Inflation fell to 3.9% in November but the impact on households may have been higher.
Welcome to our first economic update of 2024 – a year in which a general election looks likely, possibly “in the second half” of the year, according to the Prime Minister.
Polls suggest that, for the majority of the public, the economy is among the most important issues facing the country.
This Insight looks at what the early economic data of 2024 says about the state of the economy and how the Government and Bank of England might respond.
National Insurance rates down but thresholds frozen
The Government started the year by cutting taxes for employees. For around 27 million workers, the main rate of employee National Insurance contributions (NICs) fell from 12% to 10% on 6 January 2024. An employee earning £35,400 will pay £450 less in NICs a year as a result. For 2 million self-employed people, the rate of NICs they pay on their profits will fall from 9% to 8% from April 2024.
However, freezes to tax thresholds mean that personal taxes will be higher in April than they would otherwise have been because of ‘fiscal drag’. Income tax and National Insurance thresholds are being frozen for the third year of a six-year freeze; without the freezes the thresholds would rise with inflation. The freezes won’t be as obvious in pay-packets as the NICs cuts, but they mean that more people are brought into income tax, or into paying tax at a higher rate, than if the thresholds increased with inflation.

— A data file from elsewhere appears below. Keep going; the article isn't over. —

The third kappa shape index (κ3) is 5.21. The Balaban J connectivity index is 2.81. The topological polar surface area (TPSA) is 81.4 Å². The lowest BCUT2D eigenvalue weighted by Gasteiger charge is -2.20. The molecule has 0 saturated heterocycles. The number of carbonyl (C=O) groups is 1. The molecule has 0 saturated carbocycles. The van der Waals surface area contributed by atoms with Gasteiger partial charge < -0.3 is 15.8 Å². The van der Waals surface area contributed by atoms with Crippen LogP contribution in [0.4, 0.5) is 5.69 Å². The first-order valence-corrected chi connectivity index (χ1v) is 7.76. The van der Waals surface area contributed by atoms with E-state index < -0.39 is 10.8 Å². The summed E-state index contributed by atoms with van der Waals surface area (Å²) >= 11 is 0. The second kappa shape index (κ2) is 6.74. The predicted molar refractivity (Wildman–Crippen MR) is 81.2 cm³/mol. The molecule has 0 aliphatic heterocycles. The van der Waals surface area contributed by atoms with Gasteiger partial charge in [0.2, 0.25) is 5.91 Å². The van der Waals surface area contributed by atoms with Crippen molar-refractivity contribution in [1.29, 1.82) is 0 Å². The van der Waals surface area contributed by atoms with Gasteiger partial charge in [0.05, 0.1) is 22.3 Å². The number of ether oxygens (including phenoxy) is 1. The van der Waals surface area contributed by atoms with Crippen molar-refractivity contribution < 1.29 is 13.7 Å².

The Resolution Foundation, a living-standards think tank, estimates that employees who earn less than £26,000 a year will be worse off or unaffected (PDF) by the combination of the NICs rate cut and the threshold freezes in 2024/25. Those earning above £26,000 will gain, and those earning £50,000 will gain the most.
Does lower government borrowing increase the chance for tax cuts?
When the Government spends more than it receives in taxes and other receipts, it borrows. Commentators have speculated that lower-than-expected government borrowing in the first nine months of 2023/24 might make tax cuts more possible. The Prime Minister and Chancellor have suggested that they want to introduce more tax cuts, and their next opportunity will come at the Budget on 6 March.
The Government borrowed less in the first nine months of 2023/24 than the Office for Budget Responsibility (OBR) forecast in November 2023, largely because of lower debt interest payments. Inflation was lower than expected and a significant amount of government debt interest payments are linked to inflation.
But, as Tom Joseph of the OBR points out, these provisional monthly borrowing figures are volatile (PDF) and should be treated with caution. Stepping back, borrowing remains relatively high and the Government is borrowing more than during 2022/, as shown in the chart below.
The Chancellor can cut taxes regardless of whether borrowing is a little lower or higher than forecast. It’s all about choices and trade-offs. The Chancellor could borrow more, spend less, or increase other taxes (or a mixture of the three) to fund tax cuts.